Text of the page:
(159d) Development Of A Fluidized Bed Granulation Process: A Comparative Analysis With Two Different Formulations | AIChE

(159d) Development Of A Fluidized Bed Granulation Process: A Comparative Analysis With Two Different Formulations


Bilgili, E. - Presenter, Merck & Co., Inc.
Schenck, L. - Presenter, Merck & Co, Inc.
Gallagher, K. - Presenter, Merck & Co., Inc.
Young, H. - Presenter, Merck & Co., Inc.
Chen, S. - Presenter, Merck & Co., Inc.
Bika, D. - Presenter, Merck & Co., Inc.

This paper presents our efforts toward the development of a fluidized bed process for granulation. Two different pharmaceutical formulations were evaluated. The first formulation (F1) contains an ultrafine, sparingly water-soluble active pharmaceutical ingredient (API) in the presence of various excipients, while the second formulation (F2) contains two highly water-soluble APIs in the absence of any excipient except the binder. A comparative analysis will be made to elucidate the differences between the growth behaviors of the two formulations.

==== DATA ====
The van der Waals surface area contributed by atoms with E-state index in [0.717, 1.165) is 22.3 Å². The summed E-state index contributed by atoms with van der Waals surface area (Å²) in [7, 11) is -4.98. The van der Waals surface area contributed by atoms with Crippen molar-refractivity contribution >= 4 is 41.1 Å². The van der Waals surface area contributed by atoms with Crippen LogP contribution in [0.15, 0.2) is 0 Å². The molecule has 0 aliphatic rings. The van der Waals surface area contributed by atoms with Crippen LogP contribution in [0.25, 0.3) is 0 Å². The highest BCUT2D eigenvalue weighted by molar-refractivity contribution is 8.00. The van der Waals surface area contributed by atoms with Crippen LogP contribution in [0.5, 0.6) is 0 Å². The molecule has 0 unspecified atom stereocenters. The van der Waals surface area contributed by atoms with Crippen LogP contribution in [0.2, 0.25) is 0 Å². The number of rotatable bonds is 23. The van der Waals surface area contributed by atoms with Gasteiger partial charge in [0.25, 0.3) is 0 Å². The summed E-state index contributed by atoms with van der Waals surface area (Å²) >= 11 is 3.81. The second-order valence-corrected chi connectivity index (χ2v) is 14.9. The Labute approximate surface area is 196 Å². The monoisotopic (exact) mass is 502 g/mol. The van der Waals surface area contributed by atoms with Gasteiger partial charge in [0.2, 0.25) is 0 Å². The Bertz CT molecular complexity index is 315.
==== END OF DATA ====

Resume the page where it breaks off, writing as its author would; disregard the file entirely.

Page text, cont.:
The most striking feature of the F1 granulation was that the growth behavior was non-monotonic, whereas that of F2 granulation was monotonic, which is the most commonly observed growth behavior in the scientific literature. API aggregates of various sizes formed during the blending-heating phases and during the initial part of spraying phase of the F1 granulation. The aggregates gradually disappeared as granulation progressed upon an increase in the air relative humidity and product bed moisture. Following the initial spray period through the end of spraying, the growth was monotonic due to the usual agglomeration mechanism. It is interesting to see a transition from initial aggregate formation, to the dispersion of weak aggregates with simultaneous formation of agglomerates. Although the mechanism of aggregate formation is not fully understood, it is proposed that tribocharging of API particles may be the origin of this behavior. It was also observed that a much lower moisture level was required for an adequately granulated product in F2 granulation compared to that required in F1 granulation. The paper demonstrates the successful application of fluid bed granulation technology to two widely different formulations.